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A portrait of the city

Pace Gallery presents work of muralist JR

San Francisco is a photographer's dream: a dramatic skyline, crooked streets, the Golden Gate Bridge and little cable cars going, as the song says, "halfway to the stars." But this is not the focus of French photographer JR, whose work is on view until March 24 at Pace Gallery, Palo Alto. "JR, The Chronicles of San Francisco-Sketches" attempts, instead, to capture the essence of the city through its residents. The resulting photos, video installations and lightboxes reveal the rich diversity, quirky eccentricities and "anything goes" attitude of those who live in the City by the Bay.

JR, who prefers to use pseudonymous initials, was born in 1983 and began his artistic career as a graffiti tagger. A chance encounter with an old camera left on a subway changed his life as he began documenting his fellow taggers on the street. He garnered the attention of the gallery world and, in 2011, a TED prize allowed him to further extend his practice to creating large-scale murals of everyday people. In 2017 he joined forces with Agnes Varda, a noted documentary filmmaker, to create "Faces Places," a film about working class people in rural France. It won prizes at prestigious film festivals and was nominated for an Academy Award in 2018.

So what would bring JR, who now lives and works in New York City, to San Francisco? In an interview in France Today Magazine, the artist explained, "I want to work in depth on all the layers of the city because there are some very big problems with homeless people there and I want to visualize that by going to different neighborhoods."

In order to do this, JR and his assistants parked a 53- foot trailer truck, with a photo studio outfitted inside, around 22 locations in the city. Passersby were invited to participate by posing, in any way they chose. Nearly 1,200 people took part in the project, which yielded thousands of black-and-white images.

In a statement about the project the artist explained, "Every person is presented at the same size, captured with the same light. No one is more important than another. It is not a group photo, but rather a group of photos. I work with the individuals as they decide how they want to be represented. The mural aims to be a picture of society, not depicting good and bad, but rather showing that both sides are present in everyone."

Just how the images are presented at Pace is quite unique. Entering the gallery, one encounters two almost life-scale, laser-cut dioramas that consist of ink-jet prints of hundreds of individuals. There are some famous faces (former SF Supervisor Mark Leno, filmmaker and California First Lady Jennifer Siebel Newsom) but most are just ordinary people on the street. There are groupings with themes, like folks taking selfies, petting their dogs, dancing or singing. Their figures are compressed, packed together, yet each has a sense of singular identity.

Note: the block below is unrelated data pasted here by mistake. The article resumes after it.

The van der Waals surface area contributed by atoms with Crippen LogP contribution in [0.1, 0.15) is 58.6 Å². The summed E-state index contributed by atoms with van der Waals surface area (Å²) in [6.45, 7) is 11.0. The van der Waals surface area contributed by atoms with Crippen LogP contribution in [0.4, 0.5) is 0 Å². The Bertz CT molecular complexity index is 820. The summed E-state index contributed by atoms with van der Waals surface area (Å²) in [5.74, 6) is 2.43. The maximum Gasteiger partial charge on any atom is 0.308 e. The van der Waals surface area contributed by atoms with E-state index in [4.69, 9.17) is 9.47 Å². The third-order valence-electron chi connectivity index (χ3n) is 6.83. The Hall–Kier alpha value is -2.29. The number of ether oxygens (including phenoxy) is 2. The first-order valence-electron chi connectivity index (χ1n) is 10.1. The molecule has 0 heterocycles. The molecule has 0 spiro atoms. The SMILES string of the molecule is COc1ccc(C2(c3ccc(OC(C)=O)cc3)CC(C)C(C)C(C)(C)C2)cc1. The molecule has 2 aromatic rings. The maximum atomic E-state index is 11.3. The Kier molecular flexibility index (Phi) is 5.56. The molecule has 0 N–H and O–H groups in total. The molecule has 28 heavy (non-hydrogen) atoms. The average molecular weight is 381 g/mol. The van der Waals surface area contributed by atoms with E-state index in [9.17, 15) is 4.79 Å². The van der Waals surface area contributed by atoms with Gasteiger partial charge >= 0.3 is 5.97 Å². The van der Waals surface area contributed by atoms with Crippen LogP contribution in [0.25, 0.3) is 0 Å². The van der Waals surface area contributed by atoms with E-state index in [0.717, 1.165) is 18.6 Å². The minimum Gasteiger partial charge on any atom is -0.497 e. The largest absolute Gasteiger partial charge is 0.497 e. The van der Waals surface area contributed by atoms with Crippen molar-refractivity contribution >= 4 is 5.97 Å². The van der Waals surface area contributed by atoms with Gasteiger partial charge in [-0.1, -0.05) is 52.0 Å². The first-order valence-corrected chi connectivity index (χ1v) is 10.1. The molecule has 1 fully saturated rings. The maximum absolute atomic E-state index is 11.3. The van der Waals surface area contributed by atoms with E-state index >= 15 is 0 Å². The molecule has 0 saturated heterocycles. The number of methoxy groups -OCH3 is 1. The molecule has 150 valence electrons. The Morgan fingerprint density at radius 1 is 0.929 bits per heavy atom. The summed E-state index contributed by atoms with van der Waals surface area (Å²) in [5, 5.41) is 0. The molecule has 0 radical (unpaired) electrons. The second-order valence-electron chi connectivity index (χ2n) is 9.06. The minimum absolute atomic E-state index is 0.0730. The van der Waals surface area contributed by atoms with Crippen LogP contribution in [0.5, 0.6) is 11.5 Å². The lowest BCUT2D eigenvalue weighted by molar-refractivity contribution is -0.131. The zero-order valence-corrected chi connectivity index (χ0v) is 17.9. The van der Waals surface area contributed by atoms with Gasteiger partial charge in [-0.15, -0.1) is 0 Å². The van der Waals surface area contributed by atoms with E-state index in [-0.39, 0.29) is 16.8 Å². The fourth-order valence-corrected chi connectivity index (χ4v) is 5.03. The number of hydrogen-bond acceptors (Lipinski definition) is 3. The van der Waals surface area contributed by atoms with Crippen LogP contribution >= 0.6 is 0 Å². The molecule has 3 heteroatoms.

Continue on into the inner gallery and the prints are now hanging on the wall and enclosed in frames. These works have thematic titles, like "Chinese New Year," "Theatre" and "Ballerina." They still consist of individual portraits, but are grouped and overlapped to create a sense of depth within the frame. In some cases, there is the barest inclusion of background -- the vertiginous hills or the famous "painted ladies." These references add to the recognition of a specific geographic place but it is clear that JR really had his lens trained on humanity.

Clusters of drag queens, protestors, the Gay Men's Chorus and the homeless take center stage in these dramatic tableaux. No one is looking directly at the camera and, because they are posing, there is an odd stillness in the overall effect. For some reason, the paintings of Norman Rockwell, who famously used his friends and neighbors as his models, come to mind. There is that same stoicism and feeling that the models reflect and represent a bigger, broader picture. They are the warp and weft of a complex metropolis where social ills abound but, more importantly, where a pervasive feeling of tolerance prevails. True to his aim, JR has created a democratic panorama filled with many ethnicities and diverse causes but where all his subjects are uniquely, proudly themselves.

There are two video works in which the characters, some of whom were used in the framed pieces, move like automatons. In one, a Chinese dragon jumps and gyrates to the beat of a Taiko drummer, while figures in the foreground clap. These works are fun, dynamic and an interesting counterpoint to the static quality of the other pieces.

In the gallery press release, Pace states that these works are "derived from and inspired by" a large-scale mural project by JR that will be presented in May at the San Francisco Museum of Modern Art. SFMOMA describes the final project as: "a digital mural that scrolls across a seamless bank of screens, bringing together the faces and untold stories of the people we encounter every day." The mural will be installed in the Roberts Family Gallery, which is free to the public.

The exhibition reflects JR's keen interest in people and how they reflect the urban setting in which they live. How well did he manage to capture San Francisco? Quite successfully, I would say. In one print, there is a unicorn in the background. If these mythical creatures did exist, San Francisco would be the logical place to find one.

Freelance writer Sheryl Nonnenberg can be emailed at nonnenberg@aol.com.

What: "JR, The Chronicles of San Francisco -- Sketches."

Where: Pace, 229 Hamilton Ave., Palo Alto.

When: Through March 24, Tuesday-Saturday from 11 a.m. to 7 p.m.; Sunday from 11 a.m. to 5 p.m.

Cost: Free.

Info: Go to Pace Gallery.

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